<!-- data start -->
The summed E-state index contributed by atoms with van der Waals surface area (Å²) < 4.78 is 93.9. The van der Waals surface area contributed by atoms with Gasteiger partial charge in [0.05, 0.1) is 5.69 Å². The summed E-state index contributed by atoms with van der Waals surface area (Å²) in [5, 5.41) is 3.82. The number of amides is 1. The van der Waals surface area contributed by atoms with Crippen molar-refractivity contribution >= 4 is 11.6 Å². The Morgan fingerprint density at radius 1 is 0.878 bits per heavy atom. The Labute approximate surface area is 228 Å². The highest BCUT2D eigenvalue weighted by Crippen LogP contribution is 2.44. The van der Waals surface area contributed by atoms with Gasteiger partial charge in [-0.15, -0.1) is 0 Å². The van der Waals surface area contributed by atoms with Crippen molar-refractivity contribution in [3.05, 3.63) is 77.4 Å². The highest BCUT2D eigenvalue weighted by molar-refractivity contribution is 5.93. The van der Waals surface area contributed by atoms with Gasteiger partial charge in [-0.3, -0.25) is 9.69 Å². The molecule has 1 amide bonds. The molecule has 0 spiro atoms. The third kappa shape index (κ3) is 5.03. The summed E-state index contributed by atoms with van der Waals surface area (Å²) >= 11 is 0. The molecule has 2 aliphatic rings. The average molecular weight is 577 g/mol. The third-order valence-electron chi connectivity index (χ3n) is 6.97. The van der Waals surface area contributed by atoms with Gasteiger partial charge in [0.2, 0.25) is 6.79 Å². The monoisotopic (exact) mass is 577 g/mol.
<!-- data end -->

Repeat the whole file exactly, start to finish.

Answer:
The summed E-state index contributed by atoms with van der Waals surface area (Å²) < 4.78 is 93.9. The van der Waals surface area contributed by atoms with Gasteiger partial charge in [0.05, 0.1) is 5.69 Å². The summed E-state index contributed by atoms with van der Waals surface area (Å²) in [5, 5.41) is 3.82. The number of amides is 1. The van der Waals surface area contributed by atoms with Crippen molar-refractivity contribution >= 4 is 11.6 Å². The Morgan fingerprint density at radius 1 is 0.878 bits per heavy atom. The Labute approximate surface area is 228 Å². The highest BCUT2D eigenvalue weighted by Crippen LogP contribution is 2.44. The van der Waals surface area contributed by atoms with Gasteiger partial charge in [-0.15, -0.1) is 0 Å². The van der Waals surface area contributed by atoms with Crippen molar-refractivity contribution in [3.05, 3.63) is 77.4 Å². The highest BCUT2D eigenvalue weighted by molar-refractivity contribution is 5.93. The van der Waals surface area contributed by atoms with Gasteiger partial charge in [-0.3, -0.25) is 9.69 Å². The molecule has 1 amide bonds. The molecule has 0 spiro atoms. The third kappa shape index (κ3) is 5.03. The summed E-state index contributed by atoms with van der Waals surface area (Å²) >= 11 is 0. The molecule has 2 aliphatic rings. The average molecular weight is 577 g/mol. The third-order valence-electron chi connectivity index (χ3n) is 6.97. The van der Waals surface area contributed by atoms with Gasteiger partial charge in [0.2, 0.25) is 6.79 Å². The monoisotopic (exact) mass is 577 g/mol.